At the time of the 2000 United States Presidential Election, I was 13 years old. I was (and am) fairly unaware of political situations in my own country (for instance, I had to look on Wikipedia to see who was Prime Minister before Jean Chrétien). Despite this political ignorance, I was nonetheless aware of the fact that something was up in the U.S. about their election. Before watching Recount, my understanding of the situation, largely influenced by Michael Moore, was that George W. Bush had somehow compromised the integrity of the federal election, and cost Al Gore the presidency of the United States. I wasn’t particularly rooting for anyone to win, although I thought Gore’s name was pretty cool. Now, over a decade later, HBO has presented a dramatization of the events of those fateful weeks, and I, assuming that HBO can be trusted (and who am I to question the network that brought us Six Feet Under), am much better informed for it.
While the film does focus on, and seemingly champion Kevin Spacey’s character, Ron Klain, who took on the responsibility of keeping the hopes of a Democratic victory in Florida alive, much of the narrative’s success comes from the immediate comparisons and contrasts between the two parties’ efforts. As soon as we hear what the Democrats have to say about something, we hear what the Republicans have to say. Oftentimes this serves to showcase the inherently problematic nature of political discussion. The two parties will take the exact same piece of information and, without ever speaking untruths, will come to shockingly different conclusions. This device also serves to demonstrate the escalation of the situation. When the Republicans bring in the big guns (James Baker, played by Tom Wilkinson) to help focus the party’s efforts, the Democrats respond by pulling in Warren Christopher (John Hurt). Each side has a seemingly unstoppable juggernaut team of advisors, wordsmiths, and interns, with nearly everybody being shown to be passionate, driven, and talented, if not necessarily entirely party-loyal.
I say “nearly” everyone because there’s a wrench thrown in here. Katherine Harris (Laura Dern), is an individual from the whole clusterfudge that I was in no way aware of. Surrounded by strong, clever individuals, the Katherine Harris of Recount is an uncertain, easily manipulated, who is way over her head. Imagine Saturday Night Live‘s Sarah Palin and mesh it with Oliver Stone’s take on G.W. himself from W. and you’ve got Recount‘s Katherine Harris. There are a few possible reasons for this:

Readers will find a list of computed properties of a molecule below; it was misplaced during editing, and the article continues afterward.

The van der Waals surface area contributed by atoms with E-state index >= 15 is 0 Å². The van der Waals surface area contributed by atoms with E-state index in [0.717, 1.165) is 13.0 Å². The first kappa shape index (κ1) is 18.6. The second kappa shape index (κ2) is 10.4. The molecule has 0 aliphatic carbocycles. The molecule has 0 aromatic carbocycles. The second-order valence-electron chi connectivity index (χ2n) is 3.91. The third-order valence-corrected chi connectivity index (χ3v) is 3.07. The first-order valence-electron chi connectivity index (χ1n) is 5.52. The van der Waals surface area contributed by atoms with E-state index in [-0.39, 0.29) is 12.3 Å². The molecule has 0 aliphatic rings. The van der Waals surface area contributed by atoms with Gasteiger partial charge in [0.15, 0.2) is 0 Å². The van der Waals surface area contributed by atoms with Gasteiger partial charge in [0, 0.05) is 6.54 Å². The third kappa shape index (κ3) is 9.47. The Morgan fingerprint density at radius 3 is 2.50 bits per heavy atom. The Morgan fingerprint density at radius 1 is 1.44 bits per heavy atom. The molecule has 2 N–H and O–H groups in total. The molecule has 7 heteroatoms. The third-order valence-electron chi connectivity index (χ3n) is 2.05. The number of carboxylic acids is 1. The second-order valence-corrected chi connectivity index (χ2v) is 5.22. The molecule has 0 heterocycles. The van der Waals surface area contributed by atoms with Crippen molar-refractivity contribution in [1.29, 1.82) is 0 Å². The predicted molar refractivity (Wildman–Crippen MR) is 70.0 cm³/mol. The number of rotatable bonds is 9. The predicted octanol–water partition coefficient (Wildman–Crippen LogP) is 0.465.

1) Any good story needs a villain. By demonizing Harris, the movie is able to focus on the essential similarities between both political parties.
2) Katherine Harris is exactly the person she is appears to be onscreen, an easily swayed former beauty pageant winning, range-rover driving soccer mom type whose self-awareness makes her ignorance all the more tragic. I have no way of confirming this, and neither does anyone who made the film either because…
3) Writer Danny Strong (Jonathan from Buffy) interviewed basically everyone who would be represented in the film, but was refused an appearance with Harris. So, without as strong a basis to go on (or maybe even spite), Harris ends up being portrayed and lampooned as she popularly was back in 2000. According to IMDb, the director filmed Dern’s scenes thrice, with varying levels of parody and seriousness. What they don’t say is which take they went with. If this was supposed to be the straight-up level, then I’d hate to see what they would do with a parody.
Another strength this movie has is in getting you caught up in its drama. Largely thanks to Spacey’s acting, we are rooting for him and cheering on his triumphs. Even though we all know how this thing turned out, we can’t help but feel nervous during the film’s moments of tension, as though, hoping against hope, that we could just get it right this time, that Ron Klain could somehow pull it out. If Tarantino got to kill Hitler at the end of Inglourious Basterds, then surely Jay Roach could give the Presidency to Gore.
Overall, even to a foreigner who learned most of his information about the election from SNL, Recount is a great movie that doesn’t mind taking the time to make sure you know what’s going on. I appreciate its patience and the education.